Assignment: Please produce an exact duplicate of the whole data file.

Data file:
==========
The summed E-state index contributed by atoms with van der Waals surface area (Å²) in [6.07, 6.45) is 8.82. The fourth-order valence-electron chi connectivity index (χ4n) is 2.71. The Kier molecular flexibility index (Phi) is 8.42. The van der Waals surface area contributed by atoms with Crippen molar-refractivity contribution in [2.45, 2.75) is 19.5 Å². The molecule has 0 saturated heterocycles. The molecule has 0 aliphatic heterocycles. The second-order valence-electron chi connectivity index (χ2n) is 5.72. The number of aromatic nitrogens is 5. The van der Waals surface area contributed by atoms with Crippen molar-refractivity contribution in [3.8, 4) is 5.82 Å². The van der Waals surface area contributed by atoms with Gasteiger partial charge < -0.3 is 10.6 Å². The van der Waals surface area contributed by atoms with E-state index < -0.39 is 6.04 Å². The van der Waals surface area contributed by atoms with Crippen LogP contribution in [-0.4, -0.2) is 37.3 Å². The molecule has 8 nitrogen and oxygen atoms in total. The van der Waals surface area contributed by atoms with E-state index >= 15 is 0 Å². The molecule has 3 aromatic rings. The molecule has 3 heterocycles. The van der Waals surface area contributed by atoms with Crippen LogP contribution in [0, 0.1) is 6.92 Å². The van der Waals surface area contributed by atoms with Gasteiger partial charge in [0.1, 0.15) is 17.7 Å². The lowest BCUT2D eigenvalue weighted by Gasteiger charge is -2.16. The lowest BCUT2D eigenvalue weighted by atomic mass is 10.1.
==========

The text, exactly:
The summed E-state index contributed by atoms with van der Waals surface area (Å²) in [6.07, 6.45) is 8.82. The fourth-order valence-electron chi connectivity index (χ4n) is 2.71. The Kier molecular flexibility index (Phi) is 8.42. The van der Waals surface area contributed by atoms with Crippen molar-refractivity contribution in [2.45, 2.75) is 19.5 Å². The molecule has 0 saturated heterocycles. The molecule has 0 aliphatic heterocycles. The second-order valence-electron chi connectivity index (χ2n) is 5.72. The number of aromatic nitrogens is 5. The van der Waals surface area contributed by atoms with Crippen molar-refractivity contribution in [3.8, 4) is 5.82 Å². The van der Waals surface area contributed by atoms with Gasteiger partial charge < -0.3 is 10.6 Å². The van der Waals surface area contributed by atoms with E-state index < -0.39 is 6.04 Å². The van der Waals surface area contributed by atoms with Crippen LogP contribution in [-0.4, -0.2) is 37.3 Å². The molecule has 8 nitrogen and oxygen atoms in total. The van der Waals surface area contributed by atoms with E-state index >= 15 is 0 Å². The molecule has 3 aromatic rings. The molecule has 3 heterocycles. The van der Waals surface area contributed by atoms with Crippen LogP contribution in [0, 0.1) is 6.92 Å². The van der Waals surface area contributed by atoms with Gasteiger partial charge in [0.1, 0.15) is 17.7 Å². The lowest BCUT2D eigenvalue weighted by Gasteiger charge is -2.16. The lowest BCUT2D eigenvalue weighted by atomic mass is 10.1.